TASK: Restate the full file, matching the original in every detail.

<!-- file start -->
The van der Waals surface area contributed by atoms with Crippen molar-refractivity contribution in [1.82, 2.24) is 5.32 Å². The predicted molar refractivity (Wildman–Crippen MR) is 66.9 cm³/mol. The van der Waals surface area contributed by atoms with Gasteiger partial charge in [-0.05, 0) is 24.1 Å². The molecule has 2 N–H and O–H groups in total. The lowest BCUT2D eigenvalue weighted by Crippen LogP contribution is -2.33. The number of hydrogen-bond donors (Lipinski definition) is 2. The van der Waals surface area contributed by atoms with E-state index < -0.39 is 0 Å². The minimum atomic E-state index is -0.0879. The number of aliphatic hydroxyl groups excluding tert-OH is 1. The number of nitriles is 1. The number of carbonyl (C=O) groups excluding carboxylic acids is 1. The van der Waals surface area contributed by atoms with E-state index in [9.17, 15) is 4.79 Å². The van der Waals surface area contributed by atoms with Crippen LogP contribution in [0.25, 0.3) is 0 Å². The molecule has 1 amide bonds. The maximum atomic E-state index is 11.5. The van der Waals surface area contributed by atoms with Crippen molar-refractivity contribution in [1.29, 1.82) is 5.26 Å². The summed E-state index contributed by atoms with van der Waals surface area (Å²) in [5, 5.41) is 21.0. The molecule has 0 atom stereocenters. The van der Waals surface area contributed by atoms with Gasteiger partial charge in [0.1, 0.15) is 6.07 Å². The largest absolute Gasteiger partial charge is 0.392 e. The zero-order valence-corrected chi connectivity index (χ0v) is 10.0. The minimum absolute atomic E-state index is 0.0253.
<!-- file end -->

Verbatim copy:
The van der Waals surface area contributed by atoms with Crippen molar-refractivity contribution in [1.82, 2.24) is 5.32 Å². The predicted molar refractivity (Wildman–Crippen MR) is 66.9 cm³/mol. The van der Waals surface area contributed by atoms with Gasteiger partial charge in [-0.05, 0) is 24.1 Å². The molecule has 2 N–H and O–H groups in total. The lowest BCUT2D eigenvalue weighted by Crippen LogP contribution is -2.33. The number of hydrogen-bond donors (Lipinski definition) is 2. The van der Waals surface area contributed by atoms with E-state index < -0.39 is 0 Å². The minimum atomic E-state index is -0.0879. The number of aliphatic hydroxyl groups excluding tert-OH is 1. The number of nitriles is 1. The number of carbonyl (C=O) groups excluding carboxylic acids is 1. The van der Waals surface area contributed by atoms with E-state index in [9.17, 15) is 4.79 Å². The van der Waals surface area contributed by atoms with Crippen LogP contribution in [0.25, 0.3) is 0 Å². The molecule has 1 amide bonds. The maximum atomic E-state index is 11.5. The van der Waals surface area contributed by atoms with Crippen molar-refractivity contribution in [1.29, 1.82) is 5.26 Å². The summed E-state index contributed by atoms with van der Waals surface area (Å²) in [5, 5.41) is 21.0. The molecule has 0 atom stereocenters. The van der Waals surface area contributed by atoms with Gasteiger partial charge in [0.1, 0.15) is 6.07 Å². The largest absolute Gasteiger partial charge is 0.392 e. The zero-order valence-corrected chi connectivity index (χ0v) is 10.0. The minimum absolute atomic E-state index is 0.0253.